ACS chuffed over budget ICT gains

May 11, 2006 9:53 AM
Filed under Communications

The Australian Computer Society (ACS) has acknowledged the gains for the ICT sector in the this year's Federal Budget and called on the Government to continue making technology a national priority.

The Australian Computer Society (ACS) has acknowledged the gains for the ICT sector in the 2006-07 Federal Budget and called on the Government to continue making technology a national priority.

ACS President Philip Argy said the Budget initiatives of value for the industry were those designed to stimulate growth for SMEs.

“The local ICT sector is largely made up of small to medium size enterprises and this is where technology innovation lies,” he said.

“We were encouraged by the venture capital initiatives in this year’s budget, including $200 million for technology development via an innovation investment fund program and a further $73 million for Invest Australia.”

Argy said the group also welcomed the increase in value for depreciating business assets, which should have a powerful flow on effect for local technology suppliers by encouraging business to invest in new or updated technology.

Other ICT-friendly initiatives were $22.9 million in funding to contribute to the provision of online content for all students and teachers and enable schools to gain better access to digital resources and a $495 million overhaul of Department of Immigration (DIMIA) computer system.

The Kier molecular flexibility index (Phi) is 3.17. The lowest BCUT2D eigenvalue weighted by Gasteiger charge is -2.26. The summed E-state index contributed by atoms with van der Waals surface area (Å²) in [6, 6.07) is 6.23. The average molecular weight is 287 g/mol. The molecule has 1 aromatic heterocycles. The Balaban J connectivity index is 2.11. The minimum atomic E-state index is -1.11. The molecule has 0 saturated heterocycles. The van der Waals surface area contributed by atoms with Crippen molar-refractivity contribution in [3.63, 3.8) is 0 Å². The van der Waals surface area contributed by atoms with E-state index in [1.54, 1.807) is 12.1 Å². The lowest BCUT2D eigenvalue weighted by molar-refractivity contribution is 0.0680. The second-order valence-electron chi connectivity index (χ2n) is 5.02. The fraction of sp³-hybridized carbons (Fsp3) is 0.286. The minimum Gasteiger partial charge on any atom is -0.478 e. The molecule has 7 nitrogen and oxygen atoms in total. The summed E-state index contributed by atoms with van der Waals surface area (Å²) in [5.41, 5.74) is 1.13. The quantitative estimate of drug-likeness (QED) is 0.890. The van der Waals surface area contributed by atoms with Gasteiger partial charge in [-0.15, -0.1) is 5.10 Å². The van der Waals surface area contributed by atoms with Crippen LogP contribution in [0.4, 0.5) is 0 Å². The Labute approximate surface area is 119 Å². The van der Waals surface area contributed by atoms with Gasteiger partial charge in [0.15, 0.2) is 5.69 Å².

Argy called upon DIMIA to structure the tender so it fully considers local SMEs, and not just the larger suppliers.

ICT-related initiatives announced in the budget included, the encouragement of venture capital investment through an introduction of venture capital limited partnership (ESVCLP) investment vehicle, backed by $200 million to support a third round of the Innovation Investment Fund program.

Around $22.9 million will go to schools over four years to support services to promote national consistency and contribute to the provision of online content for all students and teachers.

The government also planned to improve depreciation arrangements by increasing the diminishing value rate from 150 percent to 200 percent for depreciating assets. This will provide Australian business with an incentive to keep pace with new technology and remain competitive.

Telecommunications consumer representation and research grants of $3.4 million will be provided over the next four years to support organisations that represent the interests of consumers or conduct research into telecommunications issues.

ICT companies would receive $495 million from Department of Immigrationto provide Australian ICT companies with $495million as part of their ‘Systems for the People’ project.

The Australian Information Industry Association (AIIA) has also welcomed the budget.

Rob Durie, chief executive officer, AIIA said the budget initiatives contain some very positive drivers for the ICT industry.

"The tax cut for depreciation of investments which will be worth some $3.7 billion to Australian businesses over the next four years, along with the other key initiatives that we feel will assist in encouraging future growth of the ICT industry," he said.
 
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